When it comes to creating a play space there are many types of play you can include. Some common words you hear are: nature play, traditional play, collaborative play and inclusive play.
Over the past few decades, we have seen an outstanding rise in the use of nature play in both public and educational play spaces. But still more common than nature play is the use of traditional playground equipment.
Which is better? We say neither. Each has their place and work well together.
Many of us grew up playing outside in nature as a part of our everyday childhood life. We have happy memories of time spent outdoors, camping, rolling down a grassy hill, climbing trees, playing backyard footy or cricket, picnics by the river and swimming in the ocean.
Children today are engaging in nature play less and less. They’re spending less time outside and the shift to indoor activity on screens and devices is increasing. The impact of this can be seen in growing rates of childhood obesity, depression, and behavioural disorders.
Global research suggests that unstructured outdoor play is fundamental to childhood. Opportunities for our children to play outdoors in a natural environment are essential to their overall wellbeing and assisting them in becoming healthy and well developed.
We define nature play as any unstructured outdoor play, usually including and using some natural materials – rocks, trees, grass, water, and sand etc. It is unstructured in the way children can ‘choose their own adventure and experiment with the different natural elements within the play space. While nature play is not without adult supervision, it usually does not require adult control and children are free to create and explore.
Nature play enhances children’s cognitive flexibility, emotional and physical wellbeing, improves their creativity and increases their knowledge and respect for the natural environment later in life.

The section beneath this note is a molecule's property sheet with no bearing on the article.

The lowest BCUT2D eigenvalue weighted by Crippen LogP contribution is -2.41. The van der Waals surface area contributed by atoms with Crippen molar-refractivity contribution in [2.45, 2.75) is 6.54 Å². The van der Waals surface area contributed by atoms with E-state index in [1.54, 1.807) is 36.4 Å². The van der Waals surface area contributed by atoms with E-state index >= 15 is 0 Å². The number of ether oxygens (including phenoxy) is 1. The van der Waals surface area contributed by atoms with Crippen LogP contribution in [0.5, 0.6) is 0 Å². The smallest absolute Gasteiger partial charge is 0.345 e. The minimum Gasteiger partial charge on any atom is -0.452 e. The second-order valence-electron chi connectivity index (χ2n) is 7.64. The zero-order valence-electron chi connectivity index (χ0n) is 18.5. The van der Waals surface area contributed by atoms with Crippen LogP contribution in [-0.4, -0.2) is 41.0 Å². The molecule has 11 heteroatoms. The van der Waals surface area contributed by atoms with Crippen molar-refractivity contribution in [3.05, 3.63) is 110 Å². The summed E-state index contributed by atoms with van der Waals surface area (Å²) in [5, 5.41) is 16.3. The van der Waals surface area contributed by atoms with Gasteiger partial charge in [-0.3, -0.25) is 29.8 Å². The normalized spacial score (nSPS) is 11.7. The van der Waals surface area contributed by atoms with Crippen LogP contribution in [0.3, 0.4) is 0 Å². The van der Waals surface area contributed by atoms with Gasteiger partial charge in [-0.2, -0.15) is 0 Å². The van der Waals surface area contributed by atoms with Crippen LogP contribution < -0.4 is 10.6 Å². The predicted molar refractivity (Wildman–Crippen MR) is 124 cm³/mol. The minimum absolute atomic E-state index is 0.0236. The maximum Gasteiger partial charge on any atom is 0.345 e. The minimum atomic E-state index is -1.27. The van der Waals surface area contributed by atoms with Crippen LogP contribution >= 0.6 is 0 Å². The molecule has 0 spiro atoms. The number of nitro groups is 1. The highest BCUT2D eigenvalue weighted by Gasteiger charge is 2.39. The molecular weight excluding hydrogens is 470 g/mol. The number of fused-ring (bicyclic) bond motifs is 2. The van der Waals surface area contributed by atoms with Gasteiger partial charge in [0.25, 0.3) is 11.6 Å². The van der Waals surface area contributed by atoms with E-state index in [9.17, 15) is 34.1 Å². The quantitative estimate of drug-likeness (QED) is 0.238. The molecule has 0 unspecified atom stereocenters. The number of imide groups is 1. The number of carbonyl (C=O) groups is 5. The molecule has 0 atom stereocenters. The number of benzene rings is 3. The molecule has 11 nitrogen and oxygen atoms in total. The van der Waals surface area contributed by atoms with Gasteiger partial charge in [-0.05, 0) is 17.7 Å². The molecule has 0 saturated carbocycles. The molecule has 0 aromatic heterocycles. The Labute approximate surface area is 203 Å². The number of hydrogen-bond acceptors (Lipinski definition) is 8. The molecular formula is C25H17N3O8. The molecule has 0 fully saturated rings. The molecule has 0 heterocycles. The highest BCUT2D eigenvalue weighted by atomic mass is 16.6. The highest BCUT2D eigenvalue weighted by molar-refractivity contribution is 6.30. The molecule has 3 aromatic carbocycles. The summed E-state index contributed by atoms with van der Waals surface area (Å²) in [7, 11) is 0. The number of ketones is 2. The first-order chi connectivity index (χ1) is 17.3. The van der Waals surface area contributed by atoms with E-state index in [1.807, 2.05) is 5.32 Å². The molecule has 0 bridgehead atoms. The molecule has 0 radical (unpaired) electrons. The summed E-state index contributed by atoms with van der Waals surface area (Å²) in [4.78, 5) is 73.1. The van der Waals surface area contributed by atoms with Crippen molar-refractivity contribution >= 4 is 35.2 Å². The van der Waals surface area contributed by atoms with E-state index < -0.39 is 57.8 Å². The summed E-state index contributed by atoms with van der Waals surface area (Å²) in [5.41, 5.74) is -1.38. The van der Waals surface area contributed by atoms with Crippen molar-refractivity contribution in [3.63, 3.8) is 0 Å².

Nature play spaces require special design to avoid an underwhelming result. We recommend engaging professional help to create a nature play space.
In contrast to nature play, traditional playgrounds involve the use of specially designed and constructed playground equipment comprised of many different materials, including timber, steel, plastic and rubber. This type of equipment is commonly called modular equipment.
There is a misconception among adults that traditional playgrounds are boring and unengaging. We must design playgrounds remembering who we are designing for. Children don’t think traditional type playgrounds are boring. With today’s innovation, flexibility in manufacturing and a large range of materials available, this traditional playground equipment is becoming even more engaging.
Traditional play has a stronger focus on the development of children’s motor and physical skills. Think of the strength and balance required to push off on a swing, climb to the top of a rock wall or swing across monkey bars.
Aside from the physical benefits, playing helps emotional tolerance, social skills, team building, communication skills, creativity and imagination. These are especially important when playing with others.
So, which is better, nature, or structured play?
Neither. Both have their place.
However, a combination of both results in an excellent outcome.
Combining Nature & Traditional
And when adventure+ designs a playground, we believe that an effective play space should include a balance of traditional play with some nature play elements. Having only nature play can sometimes be limiting and can be difficult to maintain. We recommend having both traditional and nature play to offer our children a choice and give them the best chance of developing a balance of skills and experiences.
We’ve seen that children love playing with nature, getting dirty, climbing trees, examining insects, collecting flowers. But, they also love the traditional play equipment that we have enjoyed since we were children – the slides, swings, and monkey bars – these structured play items add another dimension to play spaces.
Some of the projects below are terrific examples of doing this effectively:
Cornerstone Estate Safari Park
When you’re looking for a unique, engaging public or educational play space, look to adventure+. Contact our team on 1300 237 587 or firstname.lastname@example.org today!